It's not too late for Nintendo to incorporate tactics that bring in new consumers. If the strategy is exclusively focused on the base, though, the savings recaptured from this strategy shift won't be enough to create the momentum company president Satoru Iwata needs to reach his goal of 100 billion yen operating income.
Email the author Mike Futter, or follow on Google+, Twitter, and Game Informer.
Even though I hadn't had a Nintendo Console since the GameCube, I always loved watching their Press Conferences, especially last year's.
I don't see how it matters. Nintendo will be at E3. They'll still have whatever games they were going to bring. What difference does having a keynote address make? No one who doesn't know what the wii u is is going to watch e3 coverage. And all the reporters are still going to report nintendos news. They have Direct feed and will watch it. And they'll report whatever games they saw at e3.
After E3 the coverage from every outlet will include a comparison. What coming for the big 3.
Man, I always forget what a hardcore fanbase Nintendo has until I read something that dares to say anything even remotely negative about them.
Great article Mr. Futter. Not having a keynote at this years E3 definitely seems like a strange decision on Nitendo's part. One of the WiiU's biggest problems right now seems to be marketing, and skipping the option to show off your product in a flashy 'look at me!' kind of way doesn't seem like the smartest decision in my opinion.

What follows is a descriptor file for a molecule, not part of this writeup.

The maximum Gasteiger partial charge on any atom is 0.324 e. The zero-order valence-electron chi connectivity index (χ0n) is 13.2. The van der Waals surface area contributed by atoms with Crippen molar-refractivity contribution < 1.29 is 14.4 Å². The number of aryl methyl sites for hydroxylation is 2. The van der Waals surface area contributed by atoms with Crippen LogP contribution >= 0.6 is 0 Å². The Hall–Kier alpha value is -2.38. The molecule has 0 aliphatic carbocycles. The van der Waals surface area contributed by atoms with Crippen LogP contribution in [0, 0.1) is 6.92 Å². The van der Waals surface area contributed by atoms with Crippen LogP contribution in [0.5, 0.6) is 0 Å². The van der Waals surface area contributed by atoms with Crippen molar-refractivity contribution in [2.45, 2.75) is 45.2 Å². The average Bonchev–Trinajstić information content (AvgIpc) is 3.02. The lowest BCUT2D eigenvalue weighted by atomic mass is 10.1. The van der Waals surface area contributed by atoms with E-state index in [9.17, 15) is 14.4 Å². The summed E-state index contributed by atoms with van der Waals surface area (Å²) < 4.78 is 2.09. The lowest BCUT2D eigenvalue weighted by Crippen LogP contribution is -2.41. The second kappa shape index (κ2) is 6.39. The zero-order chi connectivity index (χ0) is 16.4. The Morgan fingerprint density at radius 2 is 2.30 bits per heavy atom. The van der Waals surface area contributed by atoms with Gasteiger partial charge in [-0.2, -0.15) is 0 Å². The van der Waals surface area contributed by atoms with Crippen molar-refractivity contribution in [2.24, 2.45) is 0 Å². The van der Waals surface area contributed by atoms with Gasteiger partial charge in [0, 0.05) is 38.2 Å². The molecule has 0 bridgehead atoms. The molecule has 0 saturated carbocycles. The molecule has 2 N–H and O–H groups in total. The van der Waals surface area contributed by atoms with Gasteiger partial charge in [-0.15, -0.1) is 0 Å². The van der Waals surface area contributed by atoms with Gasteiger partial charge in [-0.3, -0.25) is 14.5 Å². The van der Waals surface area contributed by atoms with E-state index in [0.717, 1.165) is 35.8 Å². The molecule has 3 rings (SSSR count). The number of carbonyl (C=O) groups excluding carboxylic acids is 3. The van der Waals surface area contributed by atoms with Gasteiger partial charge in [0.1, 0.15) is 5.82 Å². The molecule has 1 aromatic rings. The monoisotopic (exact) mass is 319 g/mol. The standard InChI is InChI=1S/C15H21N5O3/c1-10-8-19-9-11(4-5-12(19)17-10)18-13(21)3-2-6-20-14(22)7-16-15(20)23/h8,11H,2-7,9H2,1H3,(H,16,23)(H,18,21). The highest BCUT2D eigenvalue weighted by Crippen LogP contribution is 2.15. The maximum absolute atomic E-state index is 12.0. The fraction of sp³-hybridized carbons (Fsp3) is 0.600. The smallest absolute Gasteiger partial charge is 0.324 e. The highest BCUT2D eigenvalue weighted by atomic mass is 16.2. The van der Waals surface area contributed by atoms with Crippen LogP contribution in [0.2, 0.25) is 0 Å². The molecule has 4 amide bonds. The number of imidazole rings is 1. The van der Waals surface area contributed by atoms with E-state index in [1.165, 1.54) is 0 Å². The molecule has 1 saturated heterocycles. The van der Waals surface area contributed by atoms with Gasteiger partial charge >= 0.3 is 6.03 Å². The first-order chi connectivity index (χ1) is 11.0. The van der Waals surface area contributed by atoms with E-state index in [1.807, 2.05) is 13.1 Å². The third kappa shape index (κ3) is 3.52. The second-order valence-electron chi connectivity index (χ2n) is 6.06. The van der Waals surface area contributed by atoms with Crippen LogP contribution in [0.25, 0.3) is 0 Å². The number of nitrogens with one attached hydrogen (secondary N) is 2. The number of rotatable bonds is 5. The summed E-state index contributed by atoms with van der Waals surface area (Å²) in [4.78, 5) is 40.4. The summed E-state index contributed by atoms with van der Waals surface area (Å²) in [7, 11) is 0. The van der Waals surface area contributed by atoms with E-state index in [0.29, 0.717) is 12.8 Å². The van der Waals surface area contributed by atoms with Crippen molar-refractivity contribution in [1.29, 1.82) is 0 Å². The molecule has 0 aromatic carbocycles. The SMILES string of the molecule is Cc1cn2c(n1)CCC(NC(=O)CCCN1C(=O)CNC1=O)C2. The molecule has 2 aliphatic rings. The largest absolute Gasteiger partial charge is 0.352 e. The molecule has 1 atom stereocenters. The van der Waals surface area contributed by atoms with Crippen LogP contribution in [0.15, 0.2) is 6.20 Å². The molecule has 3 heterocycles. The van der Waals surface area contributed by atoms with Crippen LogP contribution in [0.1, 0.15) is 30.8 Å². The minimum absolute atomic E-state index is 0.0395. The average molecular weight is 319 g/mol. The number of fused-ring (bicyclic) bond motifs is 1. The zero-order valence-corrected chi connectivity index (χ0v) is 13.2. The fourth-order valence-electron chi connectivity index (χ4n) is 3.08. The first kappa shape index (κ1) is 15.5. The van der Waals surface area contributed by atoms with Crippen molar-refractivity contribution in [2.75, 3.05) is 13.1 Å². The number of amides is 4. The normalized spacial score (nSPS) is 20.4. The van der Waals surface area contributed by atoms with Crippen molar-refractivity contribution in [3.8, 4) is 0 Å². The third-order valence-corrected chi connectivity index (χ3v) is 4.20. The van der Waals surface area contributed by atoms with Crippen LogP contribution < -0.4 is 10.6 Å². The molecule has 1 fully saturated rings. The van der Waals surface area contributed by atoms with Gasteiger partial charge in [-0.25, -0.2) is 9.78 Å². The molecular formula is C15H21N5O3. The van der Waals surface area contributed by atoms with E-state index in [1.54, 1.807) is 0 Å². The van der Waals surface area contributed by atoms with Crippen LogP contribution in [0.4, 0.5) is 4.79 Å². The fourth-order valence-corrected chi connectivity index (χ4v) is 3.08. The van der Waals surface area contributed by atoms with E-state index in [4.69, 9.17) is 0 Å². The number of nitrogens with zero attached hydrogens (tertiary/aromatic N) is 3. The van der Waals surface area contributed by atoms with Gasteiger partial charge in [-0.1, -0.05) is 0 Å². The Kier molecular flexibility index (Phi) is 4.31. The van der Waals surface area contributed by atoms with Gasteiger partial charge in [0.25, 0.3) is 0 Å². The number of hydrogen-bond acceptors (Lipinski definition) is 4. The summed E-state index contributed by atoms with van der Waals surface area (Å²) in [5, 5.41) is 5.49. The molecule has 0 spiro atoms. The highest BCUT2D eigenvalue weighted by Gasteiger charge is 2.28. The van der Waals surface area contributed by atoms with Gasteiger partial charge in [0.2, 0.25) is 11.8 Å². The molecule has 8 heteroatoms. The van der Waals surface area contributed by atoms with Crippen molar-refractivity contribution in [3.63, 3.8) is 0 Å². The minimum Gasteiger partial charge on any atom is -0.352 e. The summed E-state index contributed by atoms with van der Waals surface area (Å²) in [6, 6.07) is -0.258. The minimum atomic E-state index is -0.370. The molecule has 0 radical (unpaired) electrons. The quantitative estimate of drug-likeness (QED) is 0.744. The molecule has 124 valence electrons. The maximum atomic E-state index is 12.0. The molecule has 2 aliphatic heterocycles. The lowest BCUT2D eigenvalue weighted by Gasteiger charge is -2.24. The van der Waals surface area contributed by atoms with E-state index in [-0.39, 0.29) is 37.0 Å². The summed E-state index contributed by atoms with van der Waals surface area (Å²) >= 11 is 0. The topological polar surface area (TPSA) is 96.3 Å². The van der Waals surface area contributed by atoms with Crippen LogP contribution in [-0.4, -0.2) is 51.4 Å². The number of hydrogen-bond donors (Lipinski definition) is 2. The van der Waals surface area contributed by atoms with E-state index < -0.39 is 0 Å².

My magic 8-ball says the possibility of a Mario game appearing on a non nintendo system in the future is "likely". LOL All kidding aside, its not looking very good for Nintendo right now, but I remember a few years ago before the Wii came out and people were already calling Nintendo the next SEGA. Nintendo will survive this.
I disagree, Mike. The average person likely doesn't even know what E3 is, or what it stands for, much less cares about it's presentations. Sure, they might catch a glimpse of media coverage about it, if there's a huge conference. That won't happen though. Sony and Microsoft have new hardware, so any standard news coverage would have very likely ignored Nintendo, anyway.
The Big N is doing fine, they're just in a bit of a lull. What they need, as you pointed out, is to market the Wii U better. Not so easy, though. They don't have anything to market. They're working on improving the software, and the game line-up is looking better and better. Once these two things start rolling, they can advertise the *** out of them, and start making some sales. Until then, there's not much they can do. They can build awareness for the Wii U, but if they don't have anything to show, they aren't going to hold anyone's attention.
keep calm and remember that the wii u still has its best games ahead! it will b fine
We don't want the WiiU to have a bunch of shovelware and 20 games like the Wii. This just sounds wrong and they need to announce more games to be honest.
Wii U game idea: HD port of Fire Emblem: Awakening, all the DLC included. I'd pay $60 for that alone. $200 is they had a Falchion sword in the collector's edition.
Directs will do.
They need to step up their game.